During the lifetime of Shakespeare, the most popular playwright in the world was a Spaniard named Lope De Vega, an astoundingly prolific genius whose work influenced European theater for generations. The two plays offered here are both by Lope.
Neither of these plays had been available in English before Rodriguez-Badendyck published--in the prestigious Dovehouse Renaissance Plays in Translation series--the verse translations offered here.
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One, Castlevins and Monteses, is his version of the Italian story that has come down to us through Shakespeare's version as Romeo and Juliet. As most interpreters did, Shakespeare adhered to the ending of the source story and made his play a tragedy--although no one thinks it's a particularly successful or profound example of that genre. But Lope defied the common practice and cast his play in the form of a tragicomedia, a distinctly Spanish genre that passes through tragedy to achieve a redemptive ending. That is, the defining tragic incident is in the middle, not at the end, which is joyous.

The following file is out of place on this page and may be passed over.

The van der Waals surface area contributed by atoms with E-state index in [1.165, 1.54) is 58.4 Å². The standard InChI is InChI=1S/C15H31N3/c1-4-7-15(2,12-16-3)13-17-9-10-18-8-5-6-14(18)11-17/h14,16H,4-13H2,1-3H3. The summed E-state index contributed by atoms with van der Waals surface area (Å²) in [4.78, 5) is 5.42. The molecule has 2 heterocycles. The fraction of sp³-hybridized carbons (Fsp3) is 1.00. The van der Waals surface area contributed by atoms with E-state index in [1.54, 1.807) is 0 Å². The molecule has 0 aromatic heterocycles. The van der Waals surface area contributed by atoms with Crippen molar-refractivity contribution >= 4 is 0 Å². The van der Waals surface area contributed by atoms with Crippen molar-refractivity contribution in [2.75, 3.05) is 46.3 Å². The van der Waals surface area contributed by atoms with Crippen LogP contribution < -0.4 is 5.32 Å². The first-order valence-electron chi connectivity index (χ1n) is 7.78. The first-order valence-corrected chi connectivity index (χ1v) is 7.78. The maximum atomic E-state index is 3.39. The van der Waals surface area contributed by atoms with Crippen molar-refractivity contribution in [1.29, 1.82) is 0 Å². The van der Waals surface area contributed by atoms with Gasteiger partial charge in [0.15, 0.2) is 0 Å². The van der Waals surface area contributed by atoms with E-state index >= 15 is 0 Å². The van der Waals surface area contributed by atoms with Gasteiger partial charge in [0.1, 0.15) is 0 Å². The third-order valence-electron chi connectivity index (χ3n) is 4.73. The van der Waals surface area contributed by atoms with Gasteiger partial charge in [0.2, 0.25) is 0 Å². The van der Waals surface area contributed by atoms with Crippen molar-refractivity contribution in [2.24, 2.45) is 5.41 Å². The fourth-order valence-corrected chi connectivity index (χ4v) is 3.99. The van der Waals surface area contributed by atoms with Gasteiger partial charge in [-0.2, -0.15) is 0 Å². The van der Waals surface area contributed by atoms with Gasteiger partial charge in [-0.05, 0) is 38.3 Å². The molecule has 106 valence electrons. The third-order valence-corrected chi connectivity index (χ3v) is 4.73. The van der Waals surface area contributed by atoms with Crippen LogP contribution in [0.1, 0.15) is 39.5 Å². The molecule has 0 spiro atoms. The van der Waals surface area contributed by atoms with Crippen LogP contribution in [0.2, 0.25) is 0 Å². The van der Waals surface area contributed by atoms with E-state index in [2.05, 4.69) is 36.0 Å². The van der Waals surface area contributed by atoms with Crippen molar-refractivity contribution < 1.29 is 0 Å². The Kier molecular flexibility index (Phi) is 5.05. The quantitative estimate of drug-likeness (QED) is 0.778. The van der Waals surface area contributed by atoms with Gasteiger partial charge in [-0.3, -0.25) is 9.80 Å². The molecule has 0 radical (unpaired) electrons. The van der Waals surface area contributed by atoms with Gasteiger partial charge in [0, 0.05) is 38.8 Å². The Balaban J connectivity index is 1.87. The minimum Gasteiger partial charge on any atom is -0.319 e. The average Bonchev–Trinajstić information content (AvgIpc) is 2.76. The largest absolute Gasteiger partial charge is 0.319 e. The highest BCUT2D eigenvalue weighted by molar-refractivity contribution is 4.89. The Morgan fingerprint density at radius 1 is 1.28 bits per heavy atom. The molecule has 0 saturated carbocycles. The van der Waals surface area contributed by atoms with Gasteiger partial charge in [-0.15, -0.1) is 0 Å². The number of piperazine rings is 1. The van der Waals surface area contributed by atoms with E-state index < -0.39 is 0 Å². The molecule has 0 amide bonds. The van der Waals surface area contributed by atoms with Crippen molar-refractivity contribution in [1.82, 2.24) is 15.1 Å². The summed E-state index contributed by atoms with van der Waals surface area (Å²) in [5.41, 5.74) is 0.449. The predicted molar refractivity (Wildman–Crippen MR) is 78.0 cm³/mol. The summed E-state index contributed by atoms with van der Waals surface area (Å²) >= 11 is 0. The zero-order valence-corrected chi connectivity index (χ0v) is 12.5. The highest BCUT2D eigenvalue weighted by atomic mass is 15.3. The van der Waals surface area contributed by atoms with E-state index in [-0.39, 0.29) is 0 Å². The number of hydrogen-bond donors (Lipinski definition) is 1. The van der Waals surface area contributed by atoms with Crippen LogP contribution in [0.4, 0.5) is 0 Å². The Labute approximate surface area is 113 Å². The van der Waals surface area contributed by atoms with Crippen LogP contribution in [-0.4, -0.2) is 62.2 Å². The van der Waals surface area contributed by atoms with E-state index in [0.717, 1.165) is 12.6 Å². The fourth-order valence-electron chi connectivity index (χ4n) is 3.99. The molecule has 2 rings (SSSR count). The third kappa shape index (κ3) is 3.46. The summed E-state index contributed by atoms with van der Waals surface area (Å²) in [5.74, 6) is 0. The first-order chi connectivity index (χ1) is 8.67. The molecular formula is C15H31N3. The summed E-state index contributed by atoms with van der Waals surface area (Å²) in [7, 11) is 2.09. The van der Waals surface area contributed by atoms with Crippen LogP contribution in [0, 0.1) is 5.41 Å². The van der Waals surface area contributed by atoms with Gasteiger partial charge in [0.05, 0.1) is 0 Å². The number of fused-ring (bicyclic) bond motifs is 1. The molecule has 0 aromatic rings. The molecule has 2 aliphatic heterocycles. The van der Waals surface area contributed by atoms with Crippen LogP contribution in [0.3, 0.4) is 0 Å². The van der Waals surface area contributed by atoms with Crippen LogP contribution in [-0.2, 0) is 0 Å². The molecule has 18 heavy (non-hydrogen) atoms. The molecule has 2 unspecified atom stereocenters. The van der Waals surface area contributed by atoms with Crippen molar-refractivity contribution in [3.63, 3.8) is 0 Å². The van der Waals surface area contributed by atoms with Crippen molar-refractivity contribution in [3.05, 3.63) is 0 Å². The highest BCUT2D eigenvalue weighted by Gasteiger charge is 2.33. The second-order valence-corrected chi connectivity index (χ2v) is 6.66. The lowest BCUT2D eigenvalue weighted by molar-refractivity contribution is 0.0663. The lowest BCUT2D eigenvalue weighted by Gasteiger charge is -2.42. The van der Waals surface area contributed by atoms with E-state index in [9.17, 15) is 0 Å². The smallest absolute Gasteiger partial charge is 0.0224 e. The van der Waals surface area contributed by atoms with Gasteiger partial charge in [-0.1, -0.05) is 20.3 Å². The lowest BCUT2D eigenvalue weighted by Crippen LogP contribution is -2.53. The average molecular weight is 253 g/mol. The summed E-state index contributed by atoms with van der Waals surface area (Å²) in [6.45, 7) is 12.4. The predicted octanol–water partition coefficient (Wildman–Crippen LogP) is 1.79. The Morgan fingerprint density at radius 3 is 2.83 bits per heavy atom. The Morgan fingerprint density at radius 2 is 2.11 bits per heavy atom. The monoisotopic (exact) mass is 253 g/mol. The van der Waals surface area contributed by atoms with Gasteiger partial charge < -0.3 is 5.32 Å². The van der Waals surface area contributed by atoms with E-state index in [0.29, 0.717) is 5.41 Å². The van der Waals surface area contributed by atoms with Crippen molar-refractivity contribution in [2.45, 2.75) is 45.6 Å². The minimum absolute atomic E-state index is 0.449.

The second play, The Duchess of Amalfi's Steward, is actually a tragedy, however, and has as its source the same grisly but true narrative that Shakespeare's sometime collaborator John Webster used for his famous Jacobean masterpiece, The Duchess of Malfi. Again, Lope's version reverses expectation. Although the outcome of the story is tragic, as it was in real life, the center of the play is a brief but luminous idyll of human love and family as a moral ideal.